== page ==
Snowflakes in France

Reflections of a 20-something woman in publishing

Category: Writing


I read yesterday that for writers to maintain a habit of writing, they should take a  similar approach to how musicians practice, i.e., devotedly, everyday, in spare moments.

Great, I thought. Because I’m the girl who’s picked up her violin only once in the past year. My chances at maintaining a writing habit are about as great as my chances of getting into the Brooklyn Symphony Orchestra. Which is to say, I can do it, but only if I try.

I can see that once I get around to devoting the time, the approach is similar. When I practice, I tend to start out with scales and pieces that I memorized years ago. When I feel sufficiently in sync with the instrument, I’ll try a new piece, or go back to a passage over which I always trip.

For the last few weeks — months really — I’ve been thinking about writing a novel. I wrote the first chapter and a few character sketches. Then I stopped. I wasn’t sure how to breathe life into it from there. Was my protagonist actually my antagonist? Should the best friend be the leading lady? Could I write it in a fairly regular atmosphere or should I add a fantasy element to it — demons, mermaids, prophesies — to dramatize the point?

Of course, thinking about a story is part of the writing process, but I have a history of over analyzing. I know this is spelling doom for my little project. So here I am, practicing my scales, the type of writing I figured out how to do long ago.


That’s me in the corner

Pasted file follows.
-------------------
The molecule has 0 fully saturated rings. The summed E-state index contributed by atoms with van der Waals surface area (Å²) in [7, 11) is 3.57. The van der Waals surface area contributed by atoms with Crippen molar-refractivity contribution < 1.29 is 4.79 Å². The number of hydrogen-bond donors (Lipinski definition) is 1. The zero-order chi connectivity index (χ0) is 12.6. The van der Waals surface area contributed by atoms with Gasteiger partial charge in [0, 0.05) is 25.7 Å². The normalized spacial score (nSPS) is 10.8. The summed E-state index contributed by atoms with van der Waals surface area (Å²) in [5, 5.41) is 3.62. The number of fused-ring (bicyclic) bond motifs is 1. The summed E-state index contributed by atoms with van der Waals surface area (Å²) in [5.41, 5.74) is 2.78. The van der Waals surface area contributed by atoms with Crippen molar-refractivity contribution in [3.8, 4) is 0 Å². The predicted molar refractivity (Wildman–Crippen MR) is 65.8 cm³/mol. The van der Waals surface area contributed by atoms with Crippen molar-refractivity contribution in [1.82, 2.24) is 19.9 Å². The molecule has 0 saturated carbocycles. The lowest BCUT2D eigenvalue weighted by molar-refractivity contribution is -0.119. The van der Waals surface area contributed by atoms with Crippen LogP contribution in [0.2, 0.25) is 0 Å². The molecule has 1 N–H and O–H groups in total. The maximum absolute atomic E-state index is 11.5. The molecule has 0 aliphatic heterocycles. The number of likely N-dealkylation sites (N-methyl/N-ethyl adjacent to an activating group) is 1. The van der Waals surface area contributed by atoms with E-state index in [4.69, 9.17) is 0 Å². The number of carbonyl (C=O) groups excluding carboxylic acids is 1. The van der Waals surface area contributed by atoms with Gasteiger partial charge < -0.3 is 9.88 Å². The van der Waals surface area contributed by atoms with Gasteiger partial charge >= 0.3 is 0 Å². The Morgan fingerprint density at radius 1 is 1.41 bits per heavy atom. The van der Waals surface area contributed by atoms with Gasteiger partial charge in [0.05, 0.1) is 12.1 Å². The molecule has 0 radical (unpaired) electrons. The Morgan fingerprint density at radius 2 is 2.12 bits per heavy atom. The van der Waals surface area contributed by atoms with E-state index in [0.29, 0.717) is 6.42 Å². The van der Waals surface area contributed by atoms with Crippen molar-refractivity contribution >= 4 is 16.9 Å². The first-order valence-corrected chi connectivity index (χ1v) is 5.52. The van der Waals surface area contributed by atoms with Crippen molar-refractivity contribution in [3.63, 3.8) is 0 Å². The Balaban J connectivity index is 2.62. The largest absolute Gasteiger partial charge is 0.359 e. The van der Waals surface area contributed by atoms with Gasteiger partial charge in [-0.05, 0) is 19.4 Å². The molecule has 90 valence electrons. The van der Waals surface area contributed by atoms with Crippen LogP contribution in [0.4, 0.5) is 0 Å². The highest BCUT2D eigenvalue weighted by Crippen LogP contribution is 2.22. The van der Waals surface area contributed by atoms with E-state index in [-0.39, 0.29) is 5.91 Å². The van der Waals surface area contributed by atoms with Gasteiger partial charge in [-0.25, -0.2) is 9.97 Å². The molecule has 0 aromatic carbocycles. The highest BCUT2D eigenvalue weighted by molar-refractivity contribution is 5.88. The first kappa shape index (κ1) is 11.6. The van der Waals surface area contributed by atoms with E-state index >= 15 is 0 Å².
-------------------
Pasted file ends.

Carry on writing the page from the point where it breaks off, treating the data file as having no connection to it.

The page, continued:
“Oh, life is bigger
It’s bigger than you
And you are not me…”

The man sitting beside me at the Beantown Pub sings along to R.E.M. as it wafts through the tight spaces in between bar stools and coats. I was just fitted for my wedding dress — which I so long to post for you here but I can’t risk Jon stumbling upon it — and now I’m sitting on the corner stool at the bar, drinking a beer. The bar tender sweeps by me, her hands full of empty mugs, and she takes up the tune with a sweet voice,

“…That’s me in the corner
That’s me in the spotlight, I’m
Losing my religion”

It’s 2:30 in the afternoon, but the place is full to the brim and I wonder where Jon and his friends will sit when they get here. I take a sip and decide that being alone at a bar isn’t quite as uncomfortable as I expected. And I suddenly wish I had a notebook.

But I don’t. The best I can do is capture this moment in my mind and recreate it later in the week on my blog.

New Year, New You

It’s a week after New Year’s now, but you know what, it’s also my birthday. For me, this is the new year. Maybe not the beginning of 2011, but it is the beginning of year 25.

Someone asked me last night, why Snowflakes in France? And at first I couldn’t remember. Then I thought my summer in France, how it tore apart my safe relationship back home and opened up the possibilities of being single, of being hurt and being proud, of learning what it is to be a feminist, responsible for my own choices even when I want to blame someone else.

Snowflake was a nickname that a boy gave to me in 7th grade. He may have been the first boy to toy with me, flirt with no intentions and no abandon, and at the time I was naive enough to blush and smile and think it was nice. But when I traveled to France in college, I began to grow into a more realistic — and more bitter — version of that girl.